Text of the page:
The Primate of the Anglican Church of Canada, Archbishop Fred Hiltz, has given an interview to the Anglican Journal and has issued a letter to the church, asking for prayers.
The letter is available as a PDF from here.
Excerpt from the interview:
The 38 primates, representing Anglicans in 164 countries, will be asked to share their thoughts on two questions: What do you think is the most pressing challenge or issue facing the Anglican Communion at this time? What do you think is the most pressing challenge or issue facing your own province?
Rather than seeing this process as an attempt to sidestep the issue of sexuality, which has deeply divided Anglicans, Archbishop Hiltz sees it was a way forward. “If there’s any hope of some sense of renewed relationships with one another, it’s through conversations like these,” he said.
Reports that some primates with more conservative theological views are planning to boycott the meeting “does nothing to model for the church what it means to try and live with difference,” he added. “To simply say, ‘I refuse to come’ is anything but exemplary of the office and ministry to which we are called.”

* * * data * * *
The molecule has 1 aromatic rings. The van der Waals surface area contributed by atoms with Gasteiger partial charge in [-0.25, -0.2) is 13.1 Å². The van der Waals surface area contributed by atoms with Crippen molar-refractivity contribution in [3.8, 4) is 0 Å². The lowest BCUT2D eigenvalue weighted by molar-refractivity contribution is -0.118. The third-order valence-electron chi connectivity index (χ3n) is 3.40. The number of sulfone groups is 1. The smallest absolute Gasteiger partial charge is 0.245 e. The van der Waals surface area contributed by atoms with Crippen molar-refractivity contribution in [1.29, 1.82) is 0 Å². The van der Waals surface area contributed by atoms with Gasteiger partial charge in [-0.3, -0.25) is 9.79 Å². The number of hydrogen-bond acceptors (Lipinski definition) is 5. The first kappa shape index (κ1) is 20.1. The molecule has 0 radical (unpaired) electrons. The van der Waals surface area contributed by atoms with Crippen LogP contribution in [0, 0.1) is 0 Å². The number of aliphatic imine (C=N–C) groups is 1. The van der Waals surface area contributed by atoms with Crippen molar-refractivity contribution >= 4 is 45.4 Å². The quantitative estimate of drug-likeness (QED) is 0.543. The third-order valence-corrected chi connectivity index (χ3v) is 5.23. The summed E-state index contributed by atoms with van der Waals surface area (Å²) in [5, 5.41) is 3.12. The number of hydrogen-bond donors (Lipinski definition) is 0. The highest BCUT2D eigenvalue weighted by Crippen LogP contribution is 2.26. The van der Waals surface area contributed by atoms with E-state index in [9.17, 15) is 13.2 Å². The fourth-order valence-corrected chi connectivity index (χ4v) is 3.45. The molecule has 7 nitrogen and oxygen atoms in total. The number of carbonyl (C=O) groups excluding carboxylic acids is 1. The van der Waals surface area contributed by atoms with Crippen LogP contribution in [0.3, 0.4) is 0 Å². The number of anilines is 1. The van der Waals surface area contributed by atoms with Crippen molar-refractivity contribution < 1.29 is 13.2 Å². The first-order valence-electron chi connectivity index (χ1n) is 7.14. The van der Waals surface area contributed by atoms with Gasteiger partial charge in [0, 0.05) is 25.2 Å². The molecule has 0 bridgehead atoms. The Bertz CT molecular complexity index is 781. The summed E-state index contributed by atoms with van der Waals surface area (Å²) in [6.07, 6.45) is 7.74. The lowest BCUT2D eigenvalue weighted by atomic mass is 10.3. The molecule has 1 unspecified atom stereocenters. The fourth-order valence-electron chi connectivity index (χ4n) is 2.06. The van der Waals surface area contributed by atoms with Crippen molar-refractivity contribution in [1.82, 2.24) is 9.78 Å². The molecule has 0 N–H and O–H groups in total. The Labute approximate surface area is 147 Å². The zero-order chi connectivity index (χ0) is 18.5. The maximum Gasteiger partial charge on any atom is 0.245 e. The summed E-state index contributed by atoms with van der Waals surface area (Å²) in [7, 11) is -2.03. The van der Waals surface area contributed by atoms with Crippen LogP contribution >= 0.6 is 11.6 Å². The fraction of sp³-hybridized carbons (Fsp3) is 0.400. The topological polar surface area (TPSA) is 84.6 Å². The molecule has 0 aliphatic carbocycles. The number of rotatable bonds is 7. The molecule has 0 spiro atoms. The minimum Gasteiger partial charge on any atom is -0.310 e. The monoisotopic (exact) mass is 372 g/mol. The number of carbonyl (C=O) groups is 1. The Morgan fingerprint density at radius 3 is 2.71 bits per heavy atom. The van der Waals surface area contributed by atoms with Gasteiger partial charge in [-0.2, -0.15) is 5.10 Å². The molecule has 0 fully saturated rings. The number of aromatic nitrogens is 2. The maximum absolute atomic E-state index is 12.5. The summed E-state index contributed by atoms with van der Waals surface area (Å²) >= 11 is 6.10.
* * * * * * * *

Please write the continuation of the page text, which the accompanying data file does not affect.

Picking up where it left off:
Excerpt from the letter:
On the subject of primacy, each of us received a number of documents, ancient and modern, Anglican and ecumenical addressing the role, function and authority of this ministry within the Province and within the Communion as a whole. There is a real need for clarity with respect to the place and influence of the Primates’ Meetings and the nature of their service as one of the Instruments of Communion.
As challenging as this meeting will be, it does have real potential for respectful conversation and a renewed commitment to partnerships one with another in the service of the Gospel. I hope we will not be so consumed with tensions in the Communion that we fail to address the real global issues that demand our attention as leaders of the Church.
I ask your prayers for all who attend and serve this meeting and most especially for Archbishop Rowan Williams who said of this gathering, “As with every such meeting we must approach it asking what gifts God will give us through our experience together, seeking honesty and clarity and better ways of serving God’s will.”